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It was not until this, our fourth winter in New Mexico that I started to pay attention to the huge area of canyons, cliffs, and arroyos directly across the highway from our road. Before this year, it was part of the majestic high desert landscape surrounding our town but I didn't think to explore it. As a midwesterner, I'm not used to assuming I can walk in places that might be private. But now I know that, like so much of this part of the country, these are public lands under the Bureau of Land Management. There are no signposts or marked trails, but you are free to wander. Once I began to explore this landscape its beauty opened up to me. Now I walk there four or five times a week, always grateful to live just down the road from such a wild and amazing place. In the past months, I've valued this area even more as a place of peace and refuge. Just off the highway a quarter-mile from our house, this wide, flat area, threaded with large and small arroyos is bounded further in by spectacular cliffs and odd rock formations called hoodoos. Though I seldom see any other people when I'm there, ATVs have made convenient walking tracks through the more accessible areas. Over time I've gotten familiar with most of the trails, tracks, and arroyos, and I now have a mental map of how to get to certain favorite places. I especially like to cross over the ridge of rock and go down into the next valley, where highway noises and sights of the village disappear. I've also climbed up high to see how the various canyons and cliffs connect in the larger landscape.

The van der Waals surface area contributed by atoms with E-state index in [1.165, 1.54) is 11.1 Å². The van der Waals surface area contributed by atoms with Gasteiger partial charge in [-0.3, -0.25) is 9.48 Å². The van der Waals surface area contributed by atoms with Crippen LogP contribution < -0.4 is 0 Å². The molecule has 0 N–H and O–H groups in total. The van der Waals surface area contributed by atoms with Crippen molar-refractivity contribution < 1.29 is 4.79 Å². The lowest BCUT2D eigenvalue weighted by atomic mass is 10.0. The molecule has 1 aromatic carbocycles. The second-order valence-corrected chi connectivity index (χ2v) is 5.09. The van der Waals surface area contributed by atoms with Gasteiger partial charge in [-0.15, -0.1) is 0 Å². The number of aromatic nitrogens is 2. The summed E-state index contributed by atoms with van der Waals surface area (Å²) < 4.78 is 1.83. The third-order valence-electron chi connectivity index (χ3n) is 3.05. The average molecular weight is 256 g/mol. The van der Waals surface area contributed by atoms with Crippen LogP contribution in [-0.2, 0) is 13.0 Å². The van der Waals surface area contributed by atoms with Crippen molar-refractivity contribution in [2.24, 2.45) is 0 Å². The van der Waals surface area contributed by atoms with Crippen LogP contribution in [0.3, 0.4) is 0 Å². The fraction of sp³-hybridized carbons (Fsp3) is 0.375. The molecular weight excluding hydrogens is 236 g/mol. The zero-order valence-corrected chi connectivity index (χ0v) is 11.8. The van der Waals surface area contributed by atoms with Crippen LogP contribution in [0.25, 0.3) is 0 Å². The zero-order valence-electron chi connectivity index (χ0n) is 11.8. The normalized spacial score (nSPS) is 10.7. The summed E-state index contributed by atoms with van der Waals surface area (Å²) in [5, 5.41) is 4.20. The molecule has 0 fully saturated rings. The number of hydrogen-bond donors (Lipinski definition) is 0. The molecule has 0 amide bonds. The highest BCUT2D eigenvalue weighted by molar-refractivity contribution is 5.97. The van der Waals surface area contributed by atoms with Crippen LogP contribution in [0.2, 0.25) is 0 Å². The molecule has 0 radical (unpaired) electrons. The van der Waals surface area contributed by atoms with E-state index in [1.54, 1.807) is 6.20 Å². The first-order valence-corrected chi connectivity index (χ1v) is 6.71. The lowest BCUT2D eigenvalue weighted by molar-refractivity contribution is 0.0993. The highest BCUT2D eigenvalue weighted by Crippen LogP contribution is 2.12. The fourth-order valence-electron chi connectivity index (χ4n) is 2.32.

Cholla cactus in bloom in the arroyo
Sometimes, I walk mainly for exercise, paying attention to my fitness app, and sticking to the main trails where I can walk at a good pace. Or I have a destination in mind and head there directly. But more often I just wander and look, and get lost in what I see, the textures, colors, lines, and shapes of the land. The dry, packed earth is a neutral background for nature's drawings--heaps of deadwood and tumbleweeds, cacti, juniper, and wildflowers, deep crevasses and odd shapes in the cliffs, intricate patterns in rocks, the skittering trails of lizards. Inevitably these visual impressions are finding their way into my work. Shapes and colors of cliffs and boulders, and mark-making inspired by the plant life and rocks. But beyond abstracting from the visual aspect of the landscape alone, there are ideas and feelings that interest me. In several recent paintings I've built up texture and somewhat random shapes and marks to try and capture the sense of fragile and intricate life forms in this seemingly barren environment. Warm, subtle color is broken by jagged and frenetic line. The high desert is a place of contrast with a sense oif deep time.
Untitled, 16"x16", oil/cold wax on panel.
I've also been using dry stalks and other plant remains that I pick up on my walks for mark-making in paintings and drawings.
Here is a drawing done with gouache and ink. The gestural marks are made with a dry yucca leaf.
Untitled, about 12"x18", gouache, ink on paper
It amuses me to gather these bits of nature, bring them back to the studio and play around with what kind of marks can be made. But they also serve a serious purpose of connecting the work directly with what grows in the desert. I feel I'm getting closer to expressing an essence of this place, at the same time that new ideas keep unfolding.